Is Your Ex-Spouse Entitled To Make A Claim On Your Estate?

Ryan v Harrison [2020] QSC 267 and the ex-wife who thought she could.


26 years before his death, Brian Harrison got divorced to Therese Ryan, and just like in 1000’s of other divorces before and since, proceedings were issued and a Family Court order was made which detailed the financial arrangements as follows:

  • That the husband will pay to the wife the sum of SIX HUNDRED DOLLARS ($600.00) per calendar month on the fifteenth day of the month commencing on the fifteenth day of September, 1992 by way of maintenance of the wife.


  • That the husband will make the payments referred to in the preceding paragraph until the child of the marriage, Siobhan Bridie Harrison, commences school, or until the wife commences full time employment, or until the wife remarries or enters into a permanent relationship whichever first occurs.


  • That the parties have liberty to apply for further or other orders upon giving fourteen (14) days’ written notice to the other.


  • That the orders contained in it be made in “full and final settlement of any right of the husband and/or the wife to property settlement”.

As time progressed, Siobahn started school and the requirement for maintenance to be paid ended. But then when Brian died 26 years later, Therese Ryan made a claim on his estate despite the fact that Brian had remarried and they had been apart for over 26 years.

Part 4 of the Succession Act provides a means by which persons who come within defined categories may seek orders for provision from the estate of a deceased person and a spouse is one of those categories. Although Therese was clearly not Brian’s spouse at the time of his death, she sought to rely on the definition of spouse within the act which expands the word ‘spouse’ to include

 A “dependant former wife” of a deceased person. A person who was, on the deceased’s death, receiving, or entitled to receive, maintenance from the deceased.

Therese wasn’t receiving maintenance from Brian at the time of his death, because under the Settlement Order in 1992 ,which was in full and final settlement, maintenance stopped when Siobhan started school. Therese, however, intended to rely on the words ‘entitled to receive maintenance’ and set out to prove why.

In a sealed affidavit, Therese made numerous allegations against Brian. Her affidavit contained numerous episodes of mistreatment and violence which she said had made her fearful of Brian and had prevented her from making a claim for maintenance whilst Brian was still alive. She maintained that she had intended to bring a claim for maintenance in 2018 but was unable to do so because of her health, stating that her treating psychiatrist had advised her not to bring applications.

Therese also wanted to rely on the clause of the Settlement which says that either party has the right to seek a further order for maintenance by giving 14 days notice and she would like to make that application now, following Brian’s death.

In addition, Therese also alleged that there were times when Brian had paid money to her outside the terms of the Family Court Order and the amounts and times of these payments depended on her financial needs at the time.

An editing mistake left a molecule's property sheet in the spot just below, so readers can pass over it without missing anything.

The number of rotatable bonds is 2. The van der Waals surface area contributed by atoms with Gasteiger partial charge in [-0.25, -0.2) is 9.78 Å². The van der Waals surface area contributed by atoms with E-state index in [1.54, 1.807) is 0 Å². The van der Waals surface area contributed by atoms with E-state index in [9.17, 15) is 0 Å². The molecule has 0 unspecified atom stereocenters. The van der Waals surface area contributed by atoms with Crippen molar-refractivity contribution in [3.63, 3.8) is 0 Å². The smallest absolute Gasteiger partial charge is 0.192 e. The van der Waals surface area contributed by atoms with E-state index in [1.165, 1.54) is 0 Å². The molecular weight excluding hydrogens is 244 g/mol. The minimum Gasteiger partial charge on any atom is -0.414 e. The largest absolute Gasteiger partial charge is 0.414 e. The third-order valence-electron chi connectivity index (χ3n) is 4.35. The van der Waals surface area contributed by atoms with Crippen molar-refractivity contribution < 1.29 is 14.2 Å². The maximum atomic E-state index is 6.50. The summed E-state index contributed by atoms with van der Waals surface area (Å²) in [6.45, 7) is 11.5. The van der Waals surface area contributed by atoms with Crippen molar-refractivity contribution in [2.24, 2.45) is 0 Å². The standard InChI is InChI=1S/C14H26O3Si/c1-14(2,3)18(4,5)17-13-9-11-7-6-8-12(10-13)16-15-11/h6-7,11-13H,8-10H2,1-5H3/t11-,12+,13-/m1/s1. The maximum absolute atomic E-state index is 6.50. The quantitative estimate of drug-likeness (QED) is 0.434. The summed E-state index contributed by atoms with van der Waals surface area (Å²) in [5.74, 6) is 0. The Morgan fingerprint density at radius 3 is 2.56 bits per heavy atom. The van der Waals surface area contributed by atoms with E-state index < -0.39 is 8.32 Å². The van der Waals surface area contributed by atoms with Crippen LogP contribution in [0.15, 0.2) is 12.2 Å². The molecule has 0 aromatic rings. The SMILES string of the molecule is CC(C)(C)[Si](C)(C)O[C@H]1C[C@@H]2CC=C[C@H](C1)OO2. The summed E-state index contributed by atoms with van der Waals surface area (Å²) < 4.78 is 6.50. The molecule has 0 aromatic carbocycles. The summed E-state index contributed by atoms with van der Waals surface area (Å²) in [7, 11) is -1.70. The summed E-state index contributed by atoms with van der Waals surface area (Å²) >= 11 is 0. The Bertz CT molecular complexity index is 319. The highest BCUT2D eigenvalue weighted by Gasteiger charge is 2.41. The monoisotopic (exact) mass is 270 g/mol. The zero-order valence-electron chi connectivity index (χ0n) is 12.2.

But was she really entitled to be treated as a spouse under the Succession Act?

This question has already been considered on a number of occasions. In Re : Lack it was held that ‘entitlement’ was an entitlement enforceable by a contract or a court order and in Krause v Sinclair, the judge held that an entitlement to something ordinarily involves an established claim as opposed to merely an asserted or alleged one.

It’s clear that Therese wasn’t receiving maintenance payments at the time of Brian’s death and there was no other contract in place between Brian and Therese in relation to payments being made. On that basis, Therese would not be included in the definition of spouse.

Therese’s affidavit didn’t assist her either because even if Therese had made an application for maintenance in 1981 as she states she intended to do, the mere making of an application still wouldn’t have brought her within the definition of Spouse within the Succession Act. The liberty to apply clause in the Settlement Agreement wasn’t even deemed worthy of consideration by the court as it falls within the exclusion from the meaning of “entitled to receive”

The court ruled that Therese Ryan was not a person entitled to bring an application under Part 4 of the Succession Act and her application must be dismissed.

For every prohibited ex-spouse under the Succession Act, there are many entitled ones. If you’re concerned about your ex falling into the definition of spouse under the Succession Act, then check your settlement orders and seek legal advice about the terms of those orders if you die before those obligations end.

On the other hand,  if you’re an ex-spouse currently receiving money from your ex then consider cementing those ad hoc maintenance payments you’re receiving into a contract to ensure your entitlement is secured, After all, a spouse only lasts the length of a marriage but an ex-spouse could stay with your estate forever.

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